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Re: Working Group Decision on ISSUE-91: Removing the aside Element

From: Shelley Powers <shelleyp@burningbird.net>
Date: Thu, 03 Jun 2010 11:08:51 -0500
Message-ID: <4C07D393.3090005@burningbird.net>
To: Sam Ruby <rubys@intertwingly.net>
CC: HTML WG <public-html@w3.org>, www-archive <www-archive@w3.org>
Sam Ruby wrote:
> On 06/03/2010 11:12 AM, Shelley Powers wrote:
>
>> And a single instance of showing that we already have existing
>> technology that provides the exact same functionality as
>> figure/figcaption should also have been considered a strong objection to
>> the creation of two new elements. Two elements, may I had, that do not
>> provide the same accessibility functionality as the frugal alternative I
>> provided.
>>
>> You did not address my objection in your decision, Sam. You completely
>> and totally ignored it.
>
> From:
>
> http://lists.w3.org/Archives/Public/www-archive/2010May/att-0029/figure.txt 
>
>
> "4. Added complexity and ambiguity.
>
> The figure element is confusing. As Shelley delineates in her Change
> Proposals, the definitions of the aside and figure sound almost
> identical, except that figure has a caption. They are not only
> uncomfortably generic but also dangerously close in meaning, which
> adds complexity and ambiguity. This is a symptom of a spec that
> doesn't do its job. Bad complexity leads to frustration, wasted time
> and wasted money."
>
> From:
>
> http://lists.w3.org/Archives/Public/public-html/2010Jun/0002.html
>
> "Added complexity and ambiguity is a valid argument.  Unfortunately, it
> is not exactly a binary quality.  It is not like you can remove the
> figure element and HTML5 will suddenly become simple.  The relevant
> question is whether the additional complexity is merited.  Observing
> whether or not this gets implemented and how users react to the
> implementation is the best way to determine if that balance is right.
>
> Net: there is only one potentially strong argument relevant at this 
> time for removing the figure element, and that is the complexity 
> argument. However, we find the objections to removing the element to 
> be stronger -- at this point in time."
>

No, Sam, that was Laura's argument. It was a good argument, but it is 
not the same argument. Any reasonable person can see the two are not the 
same argument. You did not address MY arguments, MY objections. You 
didn't even reference them in the decision. How can you say it was 
strong or not, when you didn't even reference it in the decision! And 
you're still not responding to it.

But in the instructions for the survey, you told people not to repeat 
what was in the proposals, but to only add additional arguments. This 
means that whatever arguments I brought up, or whatever arguments were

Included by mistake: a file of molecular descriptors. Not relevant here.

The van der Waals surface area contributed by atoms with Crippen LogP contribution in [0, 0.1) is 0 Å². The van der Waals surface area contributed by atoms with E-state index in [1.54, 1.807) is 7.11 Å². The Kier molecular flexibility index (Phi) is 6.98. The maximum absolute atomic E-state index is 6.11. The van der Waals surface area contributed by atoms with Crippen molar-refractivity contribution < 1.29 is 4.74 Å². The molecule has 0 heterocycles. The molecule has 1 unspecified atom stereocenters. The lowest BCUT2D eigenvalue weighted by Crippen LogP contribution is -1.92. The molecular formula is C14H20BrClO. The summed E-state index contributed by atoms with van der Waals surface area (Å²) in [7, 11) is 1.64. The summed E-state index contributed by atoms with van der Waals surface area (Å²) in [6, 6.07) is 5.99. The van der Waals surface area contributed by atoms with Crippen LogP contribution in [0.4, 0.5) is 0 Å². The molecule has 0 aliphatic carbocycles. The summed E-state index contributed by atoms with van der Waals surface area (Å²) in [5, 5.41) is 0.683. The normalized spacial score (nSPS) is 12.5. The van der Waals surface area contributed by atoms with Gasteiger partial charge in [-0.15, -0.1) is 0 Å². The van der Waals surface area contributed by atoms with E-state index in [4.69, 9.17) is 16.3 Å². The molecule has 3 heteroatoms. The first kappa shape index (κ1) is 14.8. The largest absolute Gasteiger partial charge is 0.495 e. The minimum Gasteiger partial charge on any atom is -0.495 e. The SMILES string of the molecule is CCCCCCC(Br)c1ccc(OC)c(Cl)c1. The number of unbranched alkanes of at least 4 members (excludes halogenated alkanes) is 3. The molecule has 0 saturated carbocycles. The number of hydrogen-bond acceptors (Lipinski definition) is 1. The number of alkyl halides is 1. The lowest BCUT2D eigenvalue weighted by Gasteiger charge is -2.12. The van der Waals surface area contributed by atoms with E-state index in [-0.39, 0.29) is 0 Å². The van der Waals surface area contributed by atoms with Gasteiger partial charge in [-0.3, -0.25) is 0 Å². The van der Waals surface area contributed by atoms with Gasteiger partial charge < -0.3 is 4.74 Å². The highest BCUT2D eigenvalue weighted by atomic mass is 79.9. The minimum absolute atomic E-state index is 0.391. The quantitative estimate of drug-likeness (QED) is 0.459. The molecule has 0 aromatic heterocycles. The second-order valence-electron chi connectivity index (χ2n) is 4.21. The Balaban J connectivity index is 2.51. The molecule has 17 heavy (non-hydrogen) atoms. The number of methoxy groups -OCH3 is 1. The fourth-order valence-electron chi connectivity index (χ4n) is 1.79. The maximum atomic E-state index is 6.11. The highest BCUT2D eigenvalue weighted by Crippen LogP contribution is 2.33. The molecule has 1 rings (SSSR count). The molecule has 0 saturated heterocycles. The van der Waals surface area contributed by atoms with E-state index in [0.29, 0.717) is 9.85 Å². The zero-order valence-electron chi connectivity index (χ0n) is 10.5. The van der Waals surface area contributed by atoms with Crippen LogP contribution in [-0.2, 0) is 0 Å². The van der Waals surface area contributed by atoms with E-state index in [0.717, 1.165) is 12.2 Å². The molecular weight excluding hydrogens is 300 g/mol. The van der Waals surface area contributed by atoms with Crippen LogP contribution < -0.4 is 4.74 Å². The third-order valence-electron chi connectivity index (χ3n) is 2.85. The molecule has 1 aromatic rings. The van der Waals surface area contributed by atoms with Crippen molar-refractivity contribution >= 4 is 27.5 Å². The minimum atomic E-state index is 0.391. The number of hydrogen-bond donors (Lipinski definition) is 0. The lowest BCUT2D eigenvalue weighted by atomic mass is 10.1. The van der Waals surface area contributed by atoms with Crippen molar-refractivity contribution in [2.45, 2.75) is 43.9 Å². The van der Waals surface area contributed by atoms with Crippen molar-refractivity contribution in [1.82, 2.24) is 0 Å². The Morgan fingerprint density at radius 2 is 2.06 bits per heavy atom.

brought up in the counter-proposal, were not addressed.

You did not address my concerns. You did not include an evaluation of my 
objections. You're literally following what the W3C has written in how 
to handle dissent, without consideration for what might have been the 
intent behind such words.

Frankly? I think my argument was a strong argument, was a good 
objection, but admitting such would not meet the interests of 
expediency. The browser implementation companies want this element, 
therefore no other argument need be considered. You said as much in your 
decision. This doesn't strike me as meeting the new W3C CEO's interest 
in engaging members from communities outside of just the vendors.

Why would members in other communities feel that they can contribute in 
a W3C working group, when the working group co-chairs disregard the 
community concerns in the interest of supporting the browser 
companies--the guys who pay the W3C bills.

> We are willing to reopen the discussion should there be new 
> information presented[1].  I do not see the above as being new 
> information.  If anyone here believes that their concerns are not 
> being duly considered by the group, the W3C has a process[2] for that 
> too.
>

Rather than apply the decision process in good faith, rather than 
provide thoughtful, considerate decisions that take into account ALL 
objections, concerns, and suggestions, what you're advocating is slowing 
up the progression of the specification by forcing us to file numerous 
Formal Objections, which then have to be addressed by the W3C Director.

You're in effect, passing the buck. I'm not sure the Director is going 
to be appreciative.

But you give me no alternative but to file a Formal Objection. It is the 
only way I know of to ensure a decision that is based on something other 
than expediency. The Director may agree with you, but I hope he will at 
least _read_ my proposal: fairly, openly, and without the bias evident 
in the HTML WG.


> - Sam Ruby
>
> [1] 
> http://www.w3.org/2005/10/Process-20051014/policies.html#WGChairReopen
> [2] http://www.w3.org/2005/10/Process-20051014/policies.html#WGAppeals
>
Shelley
Received on Thursday, 3 June 2010 16:09:29 GMT

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